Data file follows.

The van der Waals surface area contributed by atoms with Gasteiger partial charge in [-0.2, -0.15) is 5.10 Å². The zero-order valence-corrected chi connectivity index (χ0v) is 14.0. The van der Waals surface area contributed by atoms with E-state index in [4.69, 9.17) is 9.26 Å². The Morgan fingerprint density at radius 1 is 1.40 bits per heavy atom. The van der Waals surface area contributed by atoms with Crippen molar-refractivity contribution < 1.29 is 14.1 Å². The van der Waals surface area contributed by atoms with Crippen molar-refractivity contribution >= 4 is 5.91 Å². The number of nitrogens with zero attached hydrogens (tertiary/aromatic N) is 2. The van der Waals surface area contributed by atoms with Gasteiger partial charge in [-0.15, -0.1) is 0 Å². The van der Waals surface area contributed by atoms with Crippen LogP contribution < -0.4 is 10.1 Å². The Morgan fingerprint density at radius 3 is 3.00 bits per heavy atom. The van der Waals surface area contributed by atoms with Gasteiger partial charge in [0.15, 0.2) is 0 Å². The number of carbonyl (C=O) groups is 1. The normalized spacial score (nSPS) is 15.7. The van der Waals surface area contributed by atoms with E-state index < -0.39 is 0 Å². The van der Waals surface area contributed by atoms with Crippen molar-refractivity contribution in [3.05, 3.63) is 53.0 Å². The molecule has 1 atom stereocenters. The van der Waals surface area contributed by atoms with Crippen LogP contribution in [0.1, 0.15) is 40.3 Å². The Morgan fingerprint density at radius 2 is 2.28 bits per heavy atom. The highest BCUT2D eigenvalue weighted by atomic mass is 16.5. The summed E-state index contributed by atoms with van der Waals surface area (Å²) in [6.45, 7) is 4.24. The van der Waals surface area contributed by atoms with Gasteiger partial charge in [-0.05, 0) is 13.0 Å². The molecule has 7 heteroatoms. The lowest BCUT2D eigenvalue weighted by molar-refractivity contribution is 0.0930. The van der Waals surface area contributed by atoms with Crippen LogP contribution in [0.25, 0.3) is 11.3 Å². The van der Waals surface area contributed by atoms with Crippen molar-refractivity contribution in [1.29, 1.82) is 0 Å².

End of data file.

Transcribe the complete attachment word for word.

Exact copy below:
The van der Waals surface area contributed by atoms with Gasteiger partial charge in [-0.2, -0.15) is 5.10 Å². The zero-order valence-corrected chi connectivity index (χ0v) is 14.0. The van der Waals surface area contributed by atoms with E-state index in [4.69, 9.17) is 9.26 Å². The Morgan fingerprint density at radius 1 is 1.40 bits per heavy atom. The van der Waals surface area contributed by atoms with Crippen molar-refractivity contribution < 1.29 is 14.1 Å². The van der Waals surface area contributed by atoms with Crippen molar-refractivity contribution >= 4 is 5.91 Å². The number of nitrogens with zero attached hydrogens (tertiary/aromatic N) is 2. The van der Waals surface area contributed by atoms with Gasteiger partial charge in [-0.15, -0.1) is 0 Å². The van der Waals surface area contributed by atoms with Crippen LogP contribution < -0.4 is 10.1 Å². The Morgan fingerprint density at radius 3 is 3.00 bits per heavy atom. The van der Waals surface area contributed by atoms with Gasteiger partial charge in [0.15, 0.2) is 0 Å². The number of carbonyl (C=O) groups is 1. The normalized spacial score (nSPS) is 15.7. The van der Waals surface area contributed by atoms with E-state index < -0.39 is 0 Å². The van der Waals surface area contributed by atoms with Crippen molar-refractivity contribution in [3.05, 3.63) is 53.0 Å². The molecule has 1 atom stereocenters. The van der Waals surface area contributed by atoms with Crippen LogP contribution in [0.1, 0.15) is 40.3 Å². The Morgan fingerprint density at radius 2 is 2.28 bits per heavy atom. The highest BCUT2D eigenvalue weighted by atomic mass is 16.5. The summed E-state index contributed by atoms with van der Waals surface area (Å²) in [6.45, 7) is 4.24. The van der Waals surface area contributed by atoms with Gasteiger partial charge in [-0.05, 0) is 13.0 Å². The molecule has 7 heteroatoms. The lowest BCUT2D eigenvalue weighted by molar-refractivity contribution is 0.0930. The van der Waals surface area contributed by atoms with Crippen LogP contribution in [0.25, 0.3) is 11.3 Å². The van der Waals surface area contributed by atoms with Crippen molar-refractivity contribution in [1.29, 1.82) is 0 Å².